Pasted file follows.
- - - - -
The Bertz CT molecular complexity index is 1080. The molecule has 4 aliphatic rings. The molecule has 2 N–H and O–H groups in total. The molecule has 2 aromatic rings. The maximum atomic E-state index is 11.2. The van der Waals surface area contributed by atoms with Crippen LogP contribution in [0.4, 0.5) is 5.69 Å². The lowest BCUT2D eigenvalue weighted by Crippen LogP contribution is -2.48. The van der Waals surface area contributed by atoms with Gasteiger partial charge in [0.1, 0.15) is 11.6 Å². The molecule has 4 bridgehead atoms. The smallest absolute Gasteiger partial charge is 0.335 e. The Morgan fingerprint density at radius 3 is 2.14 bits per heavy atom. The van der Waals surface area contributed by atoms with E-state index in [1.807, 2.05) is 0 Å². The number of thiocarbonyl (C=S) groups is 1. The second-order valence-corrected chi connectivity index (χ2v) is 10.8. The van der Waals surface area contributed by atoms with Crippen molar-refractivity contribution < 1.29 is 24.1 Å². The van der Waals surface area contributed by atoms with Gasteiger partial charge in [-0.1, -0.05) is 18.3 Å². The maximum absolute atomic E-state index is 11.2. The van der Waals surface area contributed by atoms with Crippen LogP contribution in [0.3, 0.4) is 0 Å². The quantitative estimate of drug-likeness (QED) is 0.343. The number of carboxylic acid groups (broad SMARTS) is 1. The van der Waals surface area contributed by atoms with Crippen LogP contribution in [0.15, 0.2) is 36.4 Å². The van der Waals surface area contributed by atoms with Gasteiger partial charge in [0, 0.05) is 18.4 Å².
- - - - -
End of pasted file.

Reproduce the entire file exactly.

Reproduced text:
The Bertz CT molecular complexity index is 1080. The molecule has 4 aliphatic rings. The molecule has 2 N–H and O–H groups in total. The molecule has 2 aromatic rings. The maximum atomic E-state index is 11.2. The van der Waals surface area contributed by atoms with Crippen LogP contribution in [0.4, 0.5) is 5.69 Å². The lowest BCUT2D eigenvalue weighted by Crippen LogP contribution is -2.48. The van der Waals surface area contributed by atoms with Gasteiger partial charge in [0.1, 0.15) is 11.6 Å². The molecule has 4 bridgehead atoms. The smallest absolute Gasteiger partial charge is 0.335 e. The Morgan fingerprint density at radius 3 is 2.14 bits per heavy atom. The van der Waals surface area contributed by atoms with E-state index in [1.807, 2.05) is 0 Å². The number of thiocarbonyl (C=S) groups is 1. The second-order valence-corrected chi connectivity index (χ2v) is 10.8. The van der Waals surface area contributed by atoms with Crippen molar-refractivity contribution < 1.29 is 24.1 Å². The van der Waals surface area contributed by atoms with Gasteiger partial charge in [-0.1, -0.05) is 18.3 Å². The maximum absolute atomic E-state index is 11.2. The van der Waals surface area contributed by atoms with Crippen LogP contribution in [0.3, 0.4) is 0 Å². The quantitative estimate of drug-likeness (QED) is 0.343. The number of carboxylic acid groups (broad SMARTS) is 1. The van der Waals surface area contributed by atoms with Crippen LogP contribution in [0.15, 0.2) is 36.4 Å². The van der Waals surface area contributed by atoms with Gasteiger partial charge in [0, 0.05) is 18.4 Å².